To Oliver Clarke
Head Quarters West Point July 29th 1779
I have received your favour of the 29th of June1 which a multiplicity of business has prevented my answering before.
There can be no doubt that you are entitled to the year’s pay allowed to supernumerary officers—This is expressly provided for by a resolve of Congress of the 22d day of May 1779;2 agreeable to which I have requested General Gates to order you payment on application3— I am only sorry that a Gentleman who has your laudable disposition to persevere in the service to the end of the war, should have been unfortunately excluded, and that it is not in my power to make any other provision for you. When an officer is once arranged out of a Regiment, the remaining officers will not see him reintroduced without dissatisfaction; and no other method of providing for you occurs to me as practicable. I am Sir Your most Obedt humble servant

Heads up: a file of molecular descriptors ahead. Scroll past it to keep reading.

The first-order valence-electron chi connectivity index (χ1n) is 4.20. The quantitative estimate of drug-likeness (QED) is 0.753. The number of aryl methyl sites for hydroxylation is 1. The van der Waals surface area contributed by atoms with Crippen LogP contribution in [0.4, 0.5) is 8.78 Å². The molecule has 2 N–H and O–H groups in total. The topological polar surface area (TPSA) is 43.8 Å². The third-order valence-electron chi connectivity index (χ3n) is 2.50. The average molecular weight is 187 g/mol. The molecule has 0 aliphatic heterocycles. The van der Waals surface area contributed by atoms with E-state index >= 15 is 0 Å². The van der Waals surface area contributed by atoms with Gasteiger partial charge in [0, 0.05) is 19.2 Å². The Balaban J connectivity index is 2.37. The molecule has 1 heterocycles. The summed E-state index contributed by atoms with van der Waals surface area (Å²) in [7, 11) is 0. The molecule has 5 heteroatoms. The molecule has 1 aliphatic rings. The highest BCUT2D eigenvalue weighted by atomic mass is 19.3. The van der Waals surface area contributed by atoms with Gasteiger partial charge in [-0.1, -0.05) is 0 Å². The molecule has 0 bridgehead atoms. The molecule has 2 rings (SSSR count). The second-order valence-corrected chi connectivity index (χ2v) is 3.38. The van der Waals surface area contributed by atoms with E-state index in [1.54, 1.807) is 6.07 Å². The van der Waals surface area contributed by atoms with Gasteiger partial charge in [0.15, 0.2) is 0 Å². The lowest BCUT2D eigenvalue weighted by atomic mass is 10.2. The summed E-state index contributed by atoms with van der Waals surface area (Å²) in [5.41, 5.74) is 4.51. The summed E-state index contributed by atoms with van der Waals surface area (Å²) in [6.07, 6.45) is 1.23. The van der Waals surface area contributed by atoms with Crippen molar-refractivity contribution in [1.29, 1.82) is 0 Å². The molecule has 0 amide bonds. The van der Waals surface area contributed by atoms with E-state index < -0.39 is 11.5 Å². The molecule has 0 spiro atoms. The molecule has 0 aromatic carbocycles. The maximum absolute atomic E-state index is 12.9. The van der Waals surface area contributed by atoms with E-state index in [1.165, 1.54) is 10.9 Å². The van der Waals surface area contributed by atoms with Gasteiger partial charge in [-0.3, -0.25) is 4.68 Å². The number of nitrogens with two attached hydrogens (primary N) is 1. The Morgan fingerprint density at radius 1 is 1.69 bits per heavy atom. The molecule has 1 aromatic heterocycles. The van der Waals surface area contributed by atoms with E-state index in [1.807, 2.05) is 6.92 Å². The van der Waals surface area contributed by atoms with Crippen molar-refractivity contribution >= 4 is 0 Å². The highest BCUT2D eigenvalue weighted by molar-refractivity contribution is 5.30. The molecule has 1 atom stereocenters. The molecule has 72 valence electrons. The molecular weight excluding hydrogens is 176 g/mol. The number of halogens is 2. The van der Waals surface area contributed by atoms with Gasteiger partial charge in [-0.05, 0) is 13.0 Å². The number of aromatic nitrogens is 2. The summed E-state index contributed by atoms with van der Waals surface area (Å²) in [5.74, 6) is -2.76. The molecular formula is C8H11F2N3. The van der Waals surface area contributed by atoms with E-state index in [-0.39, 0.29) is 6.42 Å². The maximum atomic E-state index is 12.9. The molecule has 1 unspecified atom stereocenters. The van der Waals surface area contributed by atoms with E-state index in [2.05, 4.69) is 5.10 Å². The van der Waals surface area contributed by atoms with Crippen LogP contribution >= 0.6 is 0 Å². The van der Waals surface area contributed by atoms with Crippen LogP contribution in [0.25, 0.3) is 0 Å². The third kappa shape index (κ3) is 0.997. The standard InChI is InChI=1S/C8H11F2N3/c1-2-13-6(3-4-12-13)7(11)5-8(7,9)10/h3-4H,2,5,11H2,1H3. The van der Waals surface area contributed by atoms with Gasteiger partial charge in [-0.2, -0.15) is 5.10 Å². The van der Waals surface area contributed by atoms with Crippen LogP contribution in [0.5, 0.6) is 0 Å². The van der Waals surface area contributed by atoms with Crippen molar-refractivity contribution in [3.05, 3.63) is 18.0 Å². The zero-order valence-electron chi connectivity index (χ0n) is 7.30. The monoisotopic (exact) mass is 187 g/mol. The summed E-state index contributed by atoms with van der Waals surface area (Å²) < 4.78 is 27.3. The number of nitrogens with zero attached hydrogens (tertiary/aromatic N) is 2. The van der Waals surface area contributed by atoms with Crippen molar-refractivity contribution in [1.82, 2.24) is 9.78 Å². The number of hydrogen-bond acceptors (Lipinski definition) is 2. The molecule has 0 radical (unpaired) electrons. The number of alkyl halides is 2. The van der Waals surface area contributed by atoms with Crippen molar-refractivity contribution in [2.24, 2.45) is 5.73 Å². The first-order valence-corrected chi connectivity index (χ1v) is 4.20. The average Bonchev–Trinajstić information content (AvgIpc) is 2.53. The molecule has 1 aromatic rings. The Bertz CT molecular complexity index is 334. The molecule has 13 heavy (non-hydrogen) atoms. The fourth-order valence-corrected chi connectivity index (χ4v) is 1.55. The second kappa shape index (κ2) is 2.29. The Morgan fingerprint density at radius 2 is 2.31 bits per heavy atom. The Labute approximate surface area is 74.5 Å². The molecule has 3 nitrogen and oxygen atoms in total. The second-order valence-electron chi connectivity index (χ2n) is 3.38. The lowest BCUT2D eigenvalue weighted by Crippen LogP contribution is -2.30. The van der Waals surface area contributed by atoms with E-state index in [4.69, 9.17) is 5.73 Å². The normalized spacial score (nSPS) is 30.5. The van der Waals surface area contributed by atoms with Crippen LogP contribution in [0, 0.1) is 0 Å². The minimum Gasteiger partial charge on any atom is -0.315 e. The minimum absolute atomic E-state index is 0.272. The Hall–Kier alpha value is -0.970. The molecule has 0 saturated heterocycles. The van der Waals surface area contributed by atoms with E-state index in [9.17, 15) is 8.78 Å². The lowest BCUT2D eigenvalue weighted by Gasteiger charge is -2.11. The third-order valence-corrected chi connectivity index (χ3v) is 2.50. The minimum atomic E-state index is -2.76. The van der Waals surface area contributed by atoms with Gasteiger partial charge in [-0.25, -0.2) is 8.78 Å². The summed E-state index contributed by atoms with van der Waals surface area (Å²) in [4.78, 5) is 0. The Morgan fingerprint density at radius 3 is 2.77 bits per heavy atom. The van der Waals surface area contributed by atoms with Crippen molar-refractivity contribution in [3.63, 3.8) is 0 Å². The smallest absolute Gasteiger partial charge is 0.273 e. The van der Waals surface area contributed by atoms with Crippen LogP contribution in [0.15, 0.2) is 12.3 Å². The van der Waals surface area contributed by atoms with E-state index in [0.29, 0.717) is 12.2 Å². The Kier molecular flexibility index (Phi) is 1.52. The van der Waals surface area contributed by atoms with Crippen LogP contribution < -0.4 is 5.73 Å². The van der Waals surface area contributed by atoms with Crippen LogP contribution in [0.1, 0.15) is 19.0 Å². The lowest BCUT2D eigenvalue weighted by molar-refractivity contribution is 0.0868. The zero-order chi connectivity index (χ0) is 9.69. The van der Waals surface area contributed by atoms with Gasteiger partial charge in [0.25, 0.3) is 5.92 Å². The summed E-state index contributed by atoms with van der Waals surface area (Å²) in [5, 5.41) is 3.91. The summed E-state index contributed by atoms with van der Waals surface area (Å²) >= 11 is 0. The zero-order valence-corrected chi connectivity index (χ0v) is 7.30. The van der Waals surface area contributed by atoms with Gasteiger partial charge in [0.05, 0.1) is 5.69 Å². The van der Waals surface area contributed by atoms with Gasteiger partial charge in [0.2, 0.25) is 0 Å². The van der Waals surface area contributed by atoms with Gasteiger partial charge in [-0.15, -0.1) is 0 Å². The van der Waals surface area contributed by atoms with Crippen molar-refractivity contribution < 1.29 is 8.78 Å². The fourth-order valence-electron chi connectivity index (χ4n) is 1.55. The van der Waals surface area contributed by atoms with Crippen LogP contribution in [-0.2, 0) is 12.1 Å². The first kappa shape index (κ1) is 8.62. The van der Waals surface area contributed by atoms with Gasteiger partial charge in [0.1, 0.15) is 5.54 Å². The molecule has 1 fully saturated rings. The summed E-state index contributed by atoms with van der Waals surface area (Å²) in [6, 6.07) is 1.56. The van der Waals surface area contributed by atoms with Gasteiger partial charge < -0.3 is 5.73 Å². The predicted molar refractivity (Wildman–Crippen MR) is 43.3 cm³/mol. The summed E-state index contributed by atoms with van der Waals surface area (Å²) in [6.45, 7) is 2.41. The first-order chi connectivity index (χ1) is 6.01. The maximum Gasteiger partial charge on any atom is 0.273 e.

Df, in Alexander Hamilton’s writing, DLC:GW; Varick transcript, DLC:GW.
Oliver Clarke (b. 1743) joined the 1st Rhode Island Regiment in May 1775 as a lieutenant and transferred to the 9th Continental Infantry Regiment as a captain in January 1776. He became a captain in the new 1st Rhode Island Regiment in February 1777 and was taken prisoner at Fort Mercer, N.J., on 22 Oct. (see Clarke to William Howe, 27 and 29 Oct. 1777, in Pennsylvania Evening Post [Philadelphia], 30 Oct. 1777). A subsequent arrangement of the Rhode Island regiments included an “N.B.” that Clarke would “be restored to his rank if released on the first vacancy” (“Arrangement of the Rhode Island Battalions,” Publications of the Rhode Island Historical Society, 2 [January 1895]: 216–17). A change in this determination after Clarke’s exchange apparently prompted his appeal to GW.
1. This letter has not been found.